From the earliest days of the Obama administration, we have been working to promote innovation and competitiveness in high-growth sectors like renewable energy and energy efficiency (RE&EE). President Obama’s Recovery Act, for instance, made the single largest investment in clean energy in our nation’s history. Over $90 billion was invested through the Recovery Act to promote everything from advanced wind turbines and solar panels to new battery technologies and the modernization of our electricity grid.
Thanks to these investments and the ingenuity of U.S. businesses, America is on track to meet the president’s goal of doubling the country’s installed capacity of renewable energy technologies by 2012
But spurring domestic clean energy innovation to meet America’s needs is only half of the picture.
Empowering U.S. business to create and deliver those new technologies to energy-hungry foreign markets is the other.
Think about this for a moment: To meet the energy demands of the 9 billion people expected to be living on our planet in 2050, the world will need to construct two 1,000-megawatt power plants every single week.
And even that undersells the challenge.
The world’s climate can’t afford for us to build two coal plants a week for the next 40 years. We’ve got to create technologies that draw energy from cleaner sources, and we’ve got to get them to places like India and China that will have the most intense energy demand.
Last week, we took an important step in ensuring this happens, when I announced the Renewable Energy and Energy Efficiency Export Initiative – an effort of eight separate U.S. Government agencies – co-chaired by the Departments of Commerce and Energy – to focus our resources on meeting the exporting needs of these emerging industries.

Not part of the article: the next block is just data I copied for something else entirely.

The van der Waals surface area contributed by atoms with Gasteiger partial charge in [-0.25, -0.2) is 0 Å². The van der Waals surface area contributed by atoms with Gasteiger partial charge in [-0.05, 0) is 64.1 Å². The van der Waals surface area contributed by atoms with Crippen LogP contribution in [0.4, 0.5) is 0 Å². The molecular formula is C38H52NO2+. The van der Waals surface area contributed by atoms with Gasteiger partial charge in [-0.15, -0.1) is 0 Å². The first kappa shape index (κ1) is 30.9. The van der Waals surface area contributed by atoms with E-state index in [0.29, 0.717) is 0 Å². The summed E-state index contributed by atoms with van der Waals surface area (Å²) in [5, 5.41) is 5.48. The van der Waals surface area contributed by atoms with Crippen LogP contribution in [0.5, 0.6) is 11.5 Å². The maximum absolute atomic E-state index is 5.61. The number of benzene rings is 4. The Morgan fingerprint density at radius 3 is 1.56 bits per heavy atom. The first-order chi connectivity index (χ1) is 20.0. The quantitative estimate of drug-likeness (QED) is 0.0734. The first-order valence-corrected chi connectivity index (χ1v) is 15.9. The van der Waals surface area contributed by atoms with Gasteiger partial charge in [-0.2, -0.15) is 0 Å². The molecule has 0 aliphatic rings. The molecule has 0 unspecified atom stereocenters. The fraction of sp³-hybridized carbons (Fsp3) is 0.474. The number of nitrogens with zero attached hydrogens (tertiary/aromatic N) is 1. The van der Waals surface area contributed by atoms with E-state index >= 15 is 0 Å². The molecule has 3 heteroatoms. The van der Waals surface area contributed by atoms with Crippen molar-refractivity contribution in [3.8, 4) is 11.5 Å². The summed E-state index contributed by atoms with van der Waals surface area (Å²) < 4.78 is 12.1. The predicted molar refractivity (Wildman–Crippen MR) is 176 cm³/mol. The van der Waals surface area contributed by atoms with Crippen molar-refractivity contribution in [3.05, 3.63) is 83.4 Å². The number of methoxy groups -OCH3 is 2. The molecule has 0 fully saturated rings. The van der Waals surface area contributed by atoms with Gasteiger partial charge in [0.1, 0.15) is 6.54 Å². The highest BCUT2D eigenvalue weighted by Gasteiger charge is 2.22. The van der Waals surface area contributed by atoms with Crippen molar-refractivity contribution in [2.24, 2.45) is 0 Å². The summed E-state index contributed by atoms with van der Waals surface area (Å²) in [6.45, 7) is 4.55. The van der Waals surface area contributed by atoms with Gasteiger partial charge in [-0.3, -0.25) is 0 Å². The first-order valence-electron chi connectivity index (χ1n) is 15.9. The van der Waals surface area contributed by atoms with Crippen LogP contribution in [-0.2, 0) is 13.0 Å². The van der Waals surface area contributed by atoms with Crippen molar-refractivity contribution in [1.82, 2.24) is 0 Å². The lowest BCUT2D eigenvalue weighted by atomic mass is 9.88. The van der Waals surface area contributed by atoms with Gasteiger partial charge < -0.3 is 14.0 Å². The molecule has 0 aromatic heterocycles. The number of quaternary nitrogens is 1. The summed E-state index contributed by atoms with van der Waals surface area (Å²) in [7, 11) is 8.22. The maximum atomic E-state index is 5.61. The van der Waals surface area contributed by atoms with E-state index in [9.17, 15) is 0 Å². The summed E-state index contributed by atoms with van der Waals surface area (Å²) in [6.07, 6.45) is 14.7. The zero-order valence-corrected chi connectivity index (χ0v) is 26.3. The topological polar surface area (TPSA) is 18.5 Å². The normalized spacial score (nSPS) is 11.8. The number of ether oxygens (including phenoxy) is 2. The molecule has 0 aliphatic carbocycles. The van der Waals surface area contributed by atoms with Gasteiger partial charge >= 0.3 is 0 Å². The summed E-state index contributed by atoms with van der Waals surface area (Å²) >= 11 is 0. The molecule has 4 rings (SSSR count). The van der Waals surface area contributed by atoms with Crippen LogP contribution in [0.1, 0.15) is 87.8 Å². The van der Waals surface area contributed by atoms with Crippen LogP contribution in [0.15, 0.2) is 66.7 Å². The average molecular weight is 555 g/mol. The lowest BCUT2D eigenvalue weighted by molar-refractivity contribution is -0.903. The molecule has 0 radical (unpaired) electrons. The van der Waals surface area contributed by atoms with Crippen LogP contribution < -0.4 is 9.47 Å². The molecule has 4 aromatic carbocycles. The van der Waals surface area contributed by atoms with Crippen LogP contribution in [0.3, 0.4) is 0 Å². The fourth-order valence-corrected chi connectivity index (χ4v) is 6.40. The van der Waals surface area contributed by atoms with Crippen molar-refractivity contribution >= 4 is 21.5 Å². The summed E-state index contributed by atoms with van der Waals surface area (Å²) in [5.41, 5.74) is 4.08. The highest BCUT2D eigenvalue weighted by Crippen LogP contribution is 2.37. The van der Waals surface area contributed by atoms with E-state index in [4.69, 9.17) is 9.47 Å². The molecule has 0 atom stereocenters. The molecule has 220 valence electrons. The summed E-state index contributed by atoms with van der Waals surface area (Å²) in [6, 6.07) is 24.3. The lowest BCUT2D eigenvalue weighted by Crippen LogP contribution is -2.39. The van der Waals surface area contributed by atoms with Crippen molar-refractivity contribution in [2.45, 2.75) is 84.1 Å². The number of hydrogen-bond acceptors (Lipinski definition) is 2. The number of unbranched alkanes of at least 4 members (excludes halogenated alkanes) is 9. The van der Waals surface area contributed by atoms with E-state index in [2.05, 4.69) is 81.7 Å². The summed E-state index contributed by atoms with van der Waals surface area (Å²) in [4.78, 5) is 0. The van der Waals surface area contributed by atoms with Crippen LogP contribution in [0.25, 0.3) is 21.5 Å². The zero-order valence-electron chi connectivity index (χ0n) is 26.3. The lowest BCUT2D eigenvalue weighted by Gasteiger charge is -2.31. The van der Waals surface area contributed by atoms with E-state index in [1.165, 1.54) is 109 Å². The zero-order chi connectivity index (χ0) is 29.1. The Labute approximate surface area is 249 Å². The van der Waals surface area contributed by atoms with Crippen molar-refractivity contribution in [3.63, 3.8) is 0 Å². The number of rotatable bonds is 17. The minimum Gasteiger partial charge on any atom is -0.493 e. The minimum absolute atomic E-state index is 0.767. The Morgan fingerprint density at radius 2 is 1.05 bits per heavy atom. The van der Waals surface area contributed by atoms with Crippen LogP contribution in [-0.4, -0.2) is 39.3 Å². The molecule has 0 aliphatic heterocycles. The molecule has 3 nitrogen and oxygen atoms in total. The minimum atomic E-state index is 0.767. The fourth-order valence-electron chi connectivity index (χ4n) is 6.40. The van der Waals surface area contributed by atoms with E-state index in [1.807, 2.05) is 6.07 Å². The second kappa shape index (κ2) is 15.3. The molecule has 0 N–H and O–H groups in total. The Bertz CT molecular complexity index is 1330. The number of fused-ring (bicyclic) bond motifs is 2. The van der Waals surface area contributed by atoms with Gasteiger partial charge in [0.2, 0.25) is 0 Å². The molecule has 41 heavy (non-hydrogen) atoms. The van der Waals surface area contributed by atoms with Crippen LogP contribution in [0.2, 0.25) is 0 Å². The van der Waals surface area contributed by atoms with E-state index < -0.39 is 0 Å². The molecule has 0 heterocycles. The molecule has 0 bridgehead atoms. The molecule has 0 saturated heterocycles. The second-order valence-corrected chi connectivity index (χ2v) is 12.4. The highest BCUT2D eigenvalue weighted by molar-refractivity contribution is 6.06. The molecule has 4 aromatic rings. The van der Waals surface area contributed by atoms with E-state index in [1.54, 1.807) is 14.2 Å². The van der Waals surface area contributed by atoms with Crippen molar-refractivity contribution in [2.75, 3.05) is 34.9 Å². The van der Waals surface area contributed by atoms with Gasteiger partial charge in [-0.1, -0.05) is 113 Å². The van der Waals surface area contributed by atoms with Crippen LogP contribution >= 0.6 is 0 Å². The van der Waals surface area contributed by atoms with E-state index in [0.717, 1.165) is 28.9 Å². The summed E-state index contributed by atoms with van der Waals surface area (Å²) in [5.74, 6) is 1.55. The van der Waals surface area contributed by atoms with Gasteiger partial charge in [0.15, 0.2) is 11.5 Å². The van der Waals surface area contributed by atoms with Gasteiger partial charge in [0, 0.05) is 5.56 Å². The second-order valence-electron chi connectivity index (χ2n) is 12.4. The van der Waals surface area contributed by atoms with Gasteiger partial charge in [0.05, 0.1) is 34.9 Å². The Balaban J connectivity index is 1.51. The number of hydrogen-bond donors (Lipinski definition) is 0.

Among other things, this initiative will provide new financing options for RE&EE exporters; enhance market access for U.S. RE&EE technologies in foreign markets; increase the number of trade promotion events for U.S. RE&EE companies and significantly improves the effectiveness and efficiency of U.S. Government export promotion programs.
In fact, we are already taking action. I met last week with 24 members of the newly formed Renewable Energy and Energy Efficiency Advisory Committee, who will help us ensure that the implementation of the Initiative is as effective as possible. In addition, we have created a new online portal for RE&EE companies, which aggregates information on news, trade events and market research from all U.S. Government agencies into a single, easy-to-use website.
Over time, the new Renewable Energy and Energy Efficiency Export Initiative is designed to increase the competitiveness of U.S. RE&EE companies in key markets and provide the export opportunities U.S. companies need to hire new workers and promote economic growth for the American people.
That’s precisely the message I’m delivering all over the country.
The potential for new business and new job creation in renewable energy and energy efficiency industries is astounding – and the Department of Commerce and the rest of the U.S. Government are eager to turn that potential into reality.
The Renewable Energy and Energy Efficiency Export Initiative gets us one step closer to a future in which America leads the global clean energy economy and benefits from the sustainable, well-paying jobs that comes with that leadership.
Article by Gary Locke, Secretary of Commerce
There are some basic fundamental physics facts missing from the Obama administrations “efforts”. The EROEI of the existing technology is too low to support a modern economy. That means that the deficit spending is even less sustainable than commonly understood. When QE2 wears off, it will be game over for the US, in large part due to the incompetence of the Obama administration
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